International Journal of Cancer Studies & Research (IJCR)    IJCR-2167-9118-04-501

Gastric cancer with Situs Inversus


A. Hassouni*, H. Haddad, N. Tawfiq, Z. Boughaleb, N. Z. Bouchbika, N. Benchakroun, H. Jouhadi, S. Sahraoui, A. Benider

MOHAMMED VI Cancer Treatment Center, Radiation Oncology Department, Ibn Rochd University Hospital, Morocco.

*Corresponding Author

Abdeslam HASSOUNI,
MOHAMMED VI Cancer treatment Center,
Radiation Oncology Department,
Ibn Rochd University Hospital, Morocco.
Tel: +212670982624
E-mail: abdes.hassouni@gmail.com

Article Type : Case Report
Received: July 11, 2015; Accepted: August 21, 2015; Published: September 01, 2015

Citation: A. Hassouni et al., (2015) Gastric Cancer with Situs Inversus. Int J Cancer Stud Res. 4(5), 86-87. doi: dx.doi.org/10.19070/2167-9118-1500013.

Copyright: A. Hassouni© 2015. This is an open-access article distributed under the terms of the Creative Commons Attribution License, which permits unrestricted use, distribution and reproduction in any medium, provided the original author and source are credited.



1.Keywords
3.Case Report
4.Discussion
5.Conclusion
6.References

Keywords


Situs Inversus; Gastric Cancer.


Case Report

A male patient, 71 years old, chronic smoker 30 pack years, has presented four months before his consultation, epigastric pain without vomiting or gastro-intestinal bleeding, evolving in a context of weakness with weight loss of 15 Kg in 4 months. Physical examination revealed an altered patient (WHO performance status 2), weighing 48 Kg, abdominal palpation found no abnormalities and examination of lymph nodes areas including supra-clavicular was normal. The Esogastroduodenoscopy showed a vegetating tumor located in the gastric corpus and antrum, the biopsy concluded at a morphological and immunohistochemical aspect of gastric adenocarcinoma. The thoracic-abdominal-pelvic CT showed an incomplete situs inverus with a left liver, right stomach and right cecum, the inferior vena cava was located in the left side of the aorta (Figure A;B). The posterior corpus and fundus wall of the stomach showed diffuse thickening with presence of ascites and signs of peritoneal carcinomatosis without liver metastases and without deep abdominal lymphadenopathy. The chest organs were in their usual position. Ascites fluid cytology revealed neoplastic cells from glandular gastric origin. Due to the peritoneal carcinomatosis, only palliative chemotherapy was indicated.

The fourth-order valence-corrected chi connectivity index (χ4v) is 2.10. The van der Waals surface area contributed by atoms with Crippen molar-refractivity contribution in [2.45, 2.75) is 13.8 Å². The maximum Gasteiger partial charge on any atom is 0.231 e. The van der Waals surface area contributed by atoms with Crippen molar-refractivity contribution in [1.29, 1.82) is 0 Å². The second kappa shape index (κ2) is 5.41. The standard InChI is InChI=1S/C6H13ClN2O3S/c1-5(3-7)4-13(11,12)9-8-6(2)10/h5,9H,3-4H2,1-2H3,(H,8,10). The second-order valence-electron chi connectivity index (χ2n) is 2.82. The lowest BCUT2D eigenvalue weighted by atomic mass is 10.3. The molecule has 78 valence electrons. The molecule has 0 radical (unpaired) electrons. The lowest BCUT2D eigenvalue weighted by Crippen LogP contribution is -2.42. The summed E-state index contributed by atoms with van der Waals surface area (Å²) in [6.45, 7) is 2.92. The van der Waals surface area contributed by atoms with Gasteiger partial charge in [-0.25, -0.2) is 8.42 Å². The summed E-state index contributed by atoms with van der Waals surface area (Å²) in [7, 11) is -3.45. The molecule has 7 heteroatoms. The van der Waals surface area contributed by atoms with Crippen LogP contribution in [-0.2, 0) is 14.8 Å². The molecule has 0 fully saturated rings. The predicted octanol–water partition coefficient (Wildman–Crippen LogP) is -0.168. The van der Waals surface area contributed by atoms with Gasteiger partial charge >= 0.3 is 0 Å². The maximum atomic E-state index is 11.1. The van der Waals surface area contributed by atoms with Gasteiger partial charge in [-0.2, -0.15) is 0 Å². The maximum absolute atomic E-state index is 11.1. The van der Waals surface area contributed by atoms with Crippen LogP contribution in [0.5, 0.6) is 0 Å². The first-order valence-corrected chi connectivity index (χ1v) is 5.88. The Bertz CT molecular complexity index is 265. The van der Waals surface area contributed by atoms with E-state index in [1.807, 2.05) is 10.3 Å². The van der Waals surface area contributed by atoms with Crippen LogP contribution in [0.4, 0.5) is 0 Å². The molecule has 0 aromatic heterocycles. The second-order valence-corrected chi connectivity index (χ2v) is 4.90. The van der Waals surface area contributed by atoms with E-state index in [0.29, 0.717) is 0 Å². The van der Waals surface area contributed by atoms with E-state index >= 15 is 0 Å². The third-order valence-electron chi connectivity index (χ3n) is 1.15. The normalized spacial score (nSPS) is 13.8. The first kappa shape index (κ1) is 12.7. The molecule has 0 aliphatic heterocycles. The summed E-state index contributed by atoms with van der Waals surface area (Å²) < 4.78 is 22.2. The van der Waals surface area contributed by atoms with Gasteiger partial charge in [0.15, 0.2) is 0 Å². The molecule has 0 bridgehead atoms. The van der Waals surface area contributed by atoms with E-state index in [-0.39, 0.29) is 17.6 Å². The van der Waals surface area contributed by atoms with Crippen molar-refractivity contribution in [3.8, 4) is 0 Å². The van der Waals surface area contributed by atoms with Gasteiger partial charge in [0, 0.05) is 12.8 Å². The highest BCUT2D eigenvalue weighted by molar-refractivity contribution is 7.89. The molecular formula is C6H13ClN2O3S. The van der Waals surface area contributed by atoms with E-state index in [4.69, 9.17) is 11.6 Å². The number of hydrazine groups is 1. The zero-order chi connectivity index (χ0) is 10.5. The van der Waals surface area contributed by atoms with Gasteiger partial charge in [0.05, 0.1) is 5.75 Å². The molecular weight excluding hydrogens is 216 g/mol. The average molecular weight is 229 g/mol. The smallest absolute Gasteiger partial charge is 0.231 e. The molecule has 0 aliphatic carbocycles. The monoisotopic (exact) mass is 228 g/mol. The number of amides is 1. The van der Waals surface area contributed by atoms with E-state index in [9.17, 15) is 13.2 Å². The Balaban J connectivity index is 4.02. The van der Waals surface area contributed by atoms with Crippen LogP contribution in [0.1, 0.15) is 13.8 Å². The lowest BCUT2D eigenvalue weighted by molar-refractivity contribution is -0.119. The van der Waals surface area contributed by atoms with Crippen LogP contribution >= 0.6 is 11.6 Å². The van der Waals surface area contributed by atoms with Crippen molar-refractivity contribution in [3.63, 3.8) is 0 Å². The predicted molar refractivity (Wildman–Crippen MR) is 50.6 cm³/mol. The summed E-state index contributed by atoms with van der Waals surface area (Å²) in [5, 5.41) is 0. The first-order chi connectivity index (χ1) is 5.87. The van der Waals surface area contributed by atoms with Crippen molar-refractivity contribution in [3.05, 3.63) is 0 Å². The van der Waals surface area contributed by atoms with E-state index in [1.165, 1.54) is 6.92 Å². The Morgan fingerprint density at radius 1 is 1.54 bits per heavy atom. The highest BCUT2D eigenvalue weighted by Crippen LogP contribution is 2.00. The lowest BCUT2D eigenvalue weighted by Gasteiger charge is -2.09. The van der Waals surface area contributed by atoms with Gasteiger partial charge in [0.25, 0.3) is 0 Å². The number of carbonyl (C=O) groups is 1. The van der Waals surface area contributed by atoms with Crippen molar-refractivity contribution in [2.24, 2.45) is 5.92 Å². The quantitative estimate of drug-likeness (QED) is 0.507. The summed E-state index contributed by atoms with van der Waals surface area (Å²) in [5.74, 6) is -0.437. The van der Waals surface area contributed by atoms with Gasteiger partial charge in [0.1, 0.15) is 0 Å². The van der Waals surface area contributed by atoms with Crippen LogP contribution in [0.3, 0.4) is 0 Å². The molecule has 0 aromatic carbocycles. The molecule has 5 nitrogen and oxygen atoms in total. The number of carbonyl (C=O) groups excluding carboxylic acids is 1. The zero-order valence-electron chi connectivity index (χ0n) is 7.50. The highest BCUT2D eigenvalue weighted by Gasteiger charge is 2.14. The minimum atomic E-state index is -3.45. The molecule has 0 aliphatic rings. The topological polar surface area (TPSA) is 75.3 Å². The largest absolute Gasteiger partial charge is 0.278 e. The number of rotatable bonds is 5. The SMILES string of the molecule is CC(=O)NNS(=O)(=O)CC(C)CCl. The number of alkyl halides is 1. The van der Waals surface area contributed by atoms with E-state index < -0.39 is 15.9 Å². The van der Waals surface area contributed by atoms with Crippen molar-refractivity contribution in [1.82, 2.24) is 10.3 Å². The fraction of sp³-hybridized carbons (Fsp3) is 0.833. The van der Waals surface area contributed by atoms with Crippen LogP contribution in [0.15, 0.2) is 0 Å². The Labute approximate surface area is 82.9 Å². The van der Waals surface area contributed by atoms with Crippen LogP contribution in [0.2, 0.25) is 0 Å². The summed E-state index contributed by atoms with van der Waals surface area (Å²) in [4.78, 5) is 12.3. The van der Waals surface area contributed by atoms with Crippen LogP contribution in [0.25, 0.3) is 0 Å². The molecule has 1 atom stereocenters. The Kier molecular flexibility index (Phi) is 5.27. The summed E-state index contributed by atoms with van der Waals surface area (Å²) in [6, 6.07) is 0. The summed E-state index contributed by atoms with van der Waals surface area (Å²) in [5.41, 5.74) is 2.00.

Figure A


Figure B


Discussion

Situs Inversus is a rare congenital condition that occurs at incidence of 1 in 4000 to 8000 people [1] in which abdominal and/ or chest organs are positioned at a “Mirror image” of the normal position, in the sagittal plane. There is no evidence relationship between situs inversus and gastric cancer and there are no reports about gastric cancer incidence rates in this situation [2], however, some cases of malignant neoplasms (Especially gastric and colorectal cancers) were reported. The Japanese Gastric Cancer Treatment Guidelines recommend Gastrectomy and D1+ lymph node dissection as a standard treatment [3]. However, no surgery was performed for our patient because of the metastatic disease.


Conclusion

There is no direct relationship between the situs inversus and stomach cancer. The management of the metastatic disease does not change, however, in the localized stage, the surgical approach and the surgical technique are different compared to a normal anatomical stomach position.


References

  1. Kawabe S, Mine H, Morikubo J (1955) 3 cases of situs inversus and statistical observation. Nihon Univ J Med 14: 496-502.
  2. Yoshida Y, Saku M, Masuda Y, Maekawa S, Ikejiri K, et al. (1992) Total gastrectomy for gastric cancer associated with situs inversus totalis. A report of 2 cases. S Afr J Surg 30(4): 156-158.
  3. Japanese Gastric Cancer Association (2011) Japanese gastric cancer treatment guidelines 2010 (ver. 3). Gastric Cancer 14(2): 113-123.

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